Building custom inspector controls was straightforward once I got the hang of how the block edit piece of the puzzle worked. For now, I have a simple toggle option for enabling/disabling a feature. Often, the hardest part is just finding what you are looking for. WordPress has a massive library of components to choose from.
At this point, I have a basic block on the client (editor) side. Most of the complexity is handled on the server via PHP. If I could build this in an afternoon while attending to nervous cats, it should not be a stretch for more plugin authors to hop aboard this train. There are thousands of shortcodes and widgets that developers can convert to blocks with minimal code.
I am not ready to release my breadcrumbs block into the wild just yet. There is still some fine-tuning left to do and a few advanced features to implement. Also, a breadcrumbs list is primarily needed in a site editor context where users can drop it into something like their header template. We are not there yet, but I will undoubtedly share the final result with the community when we are.
Next, I will try to build a block that does not rely on server-side rendering. I think I have the hang of it now. Breaking through that initial barrier is always the hardest step.
Maybe the ” › ” character is better than ” / ” to segment the breadcrumbs?
Good luck!
It’s best to leave the separator up to theme authors to match their themes since it is a design element. I have a general preference for the / character, so I’m just using it right now.
Thanks Justin, great article.
I also built my first block last week. I understand your sentiment around it being both overwhelming and limiting. I hadn’t even heard of the “supports” API until this article.
I think as the Block Editor has iterated so quickly, there is so much conflicting information, even within the official documentation itself. The code examples in the docs could also be vastly improved.
With that said, the actual implementation by the team is great. If I had to build my block again it would be in a vastly shorter time now that I know what I need to do. It’s unfortunate that the initial barrier to entry is so high due to all the conflicting information and sheer overwhelming number of options.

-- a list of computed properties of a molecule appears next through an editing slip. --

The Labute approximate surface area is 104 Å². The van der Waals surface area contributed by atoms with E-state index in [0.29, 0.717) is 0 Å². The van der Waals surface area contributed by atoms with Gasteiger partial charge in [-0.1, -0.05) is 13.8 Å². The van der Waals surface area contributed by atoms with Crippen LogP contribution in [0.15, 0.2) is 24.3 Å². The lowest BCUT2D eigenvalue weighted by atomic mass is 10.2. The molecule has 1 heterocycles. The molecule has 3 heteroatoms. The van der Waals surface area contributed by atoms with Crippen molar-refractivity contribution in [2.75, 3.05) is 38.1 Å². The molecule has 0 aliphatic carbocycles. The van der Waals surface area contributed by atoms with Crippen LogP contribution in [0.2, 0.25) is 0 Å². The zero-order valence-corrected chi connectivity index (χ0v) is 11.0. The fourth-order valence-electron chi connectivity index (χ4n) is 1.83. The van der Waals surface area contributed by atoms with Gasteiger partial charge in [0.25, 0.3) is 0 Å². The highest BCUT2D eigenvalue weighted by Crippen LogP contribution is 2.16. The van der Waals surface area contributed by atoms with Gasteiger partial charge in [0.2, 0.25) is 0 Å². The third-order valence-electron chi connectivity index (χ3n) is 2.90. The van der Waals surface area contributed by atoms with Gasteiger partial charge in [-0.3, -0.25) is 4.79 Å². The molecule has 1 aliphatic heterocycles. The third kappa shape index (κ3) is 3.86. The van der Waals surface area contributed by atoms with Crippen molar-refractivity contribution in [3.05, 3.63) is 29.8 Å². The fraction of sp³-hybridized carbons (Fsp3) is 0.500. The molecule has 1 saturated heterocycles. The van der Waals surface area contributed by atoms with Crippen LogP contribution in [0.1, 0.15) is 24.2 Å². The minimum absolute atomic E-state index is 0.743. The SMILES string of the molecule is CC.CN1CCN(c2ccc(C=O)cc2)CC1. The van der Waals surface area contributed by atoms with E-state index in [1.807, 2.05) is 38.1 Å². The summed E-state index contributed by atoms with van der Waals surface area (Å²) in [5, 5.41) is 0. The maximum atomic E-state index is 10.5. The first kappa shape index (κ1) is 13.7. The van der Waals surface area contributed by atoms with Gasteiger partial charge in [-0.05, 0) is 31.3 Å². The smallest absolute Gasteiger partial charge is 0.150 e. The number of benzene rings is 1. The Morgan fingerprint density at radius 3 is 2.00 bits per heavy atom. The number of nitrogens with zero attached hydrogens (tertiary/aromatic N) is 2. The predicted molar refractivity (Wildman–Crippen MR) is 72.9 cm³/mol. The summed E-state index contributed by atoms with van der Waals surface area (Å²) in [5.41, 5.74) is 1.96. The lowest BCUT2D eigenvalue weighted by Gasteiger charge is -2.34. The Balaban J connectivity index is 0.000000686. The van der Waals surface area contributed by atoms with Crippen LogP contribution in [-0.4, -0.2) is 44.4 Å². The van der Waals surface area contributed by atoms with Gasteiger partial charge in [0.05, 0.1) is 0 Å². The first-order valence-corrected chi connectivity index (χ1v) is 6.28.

Articles like yours are super useful, so thank you!
Great read. I’m also on the same path of starting my block journey soon. I haven’t tried this tool yet. What confuses me is how to handle basic WordPress query stuff, is it via REST or is there another approach? Also, does it make sense to buy courses like Zack Gordon has some about Gutenberg?
You can do that “loop stuff” with “select” or “use select”, also you can handle that with the rest API if the “select” API isn’t enough for your needs (it’s common extend the rest API if you need an advanced and complex queries).
The documentation is almost useless. The examples in there are very basic and not helpful at all. The docs might be enough for building basic blocks such as a pricing table, but not for more advanced blocks that need to show dynamic data.
Crucial functions for developing dynamic blocks (a basic feature for client work) such as getEntityRecords/getEntityRecord are an afterthought in the docs. There is just one example with them and it still uses higher-order components instead of the much simpler React hooks.
If it weren’t for StackOverflow, I wouldn’t have gotten very far building blocks.
Hey Bastian,
Do you by any chance have an example of something uses higher-order components and something using React hooks?
I come from a Vue background, so I can’t immediately or easily see what is based on React and what is WordPress’ creation. An example like that would be extremely useful so I can avoid the HOC and use React hooks instead
Sure. Check this post:
Just a heads up. The docs for serverside component mentions this:
ServerSideRender should be regarded as a fallback or legacy mechanism, it is not appropriate for developing new features against.
Correct. That was the case for this project.
Hey Justin!
Perhaps the next stage is to check out this Breadcrumbs issue:
As I checked the issue again I also noticed that Andrew Serong made a Pull Request 28 days ago. It looks like Andrew made some initial work but that the PR has stalled. Here is a nice chance to help it along.
Core is welcome to use my breadcrumbs code, which is linked in that ticket. There’s over a decade of work there covering almost every imaginable scenario. I feel like if I worked on that ticket I’d have to help build an inferior server-side solution. But, if there’s interest in bundling a third-party library for this, I’d be happy to help move it along.
Now, for the JS part, I’m highly interested in that. I’ve already learned from reading the code there. If I have something that I think would improve it, I’ll definitely pass it along.
Is it possible to create any WordPress plugin with just Basic PHP Functions like -“Get header” or something and just by using Javascript?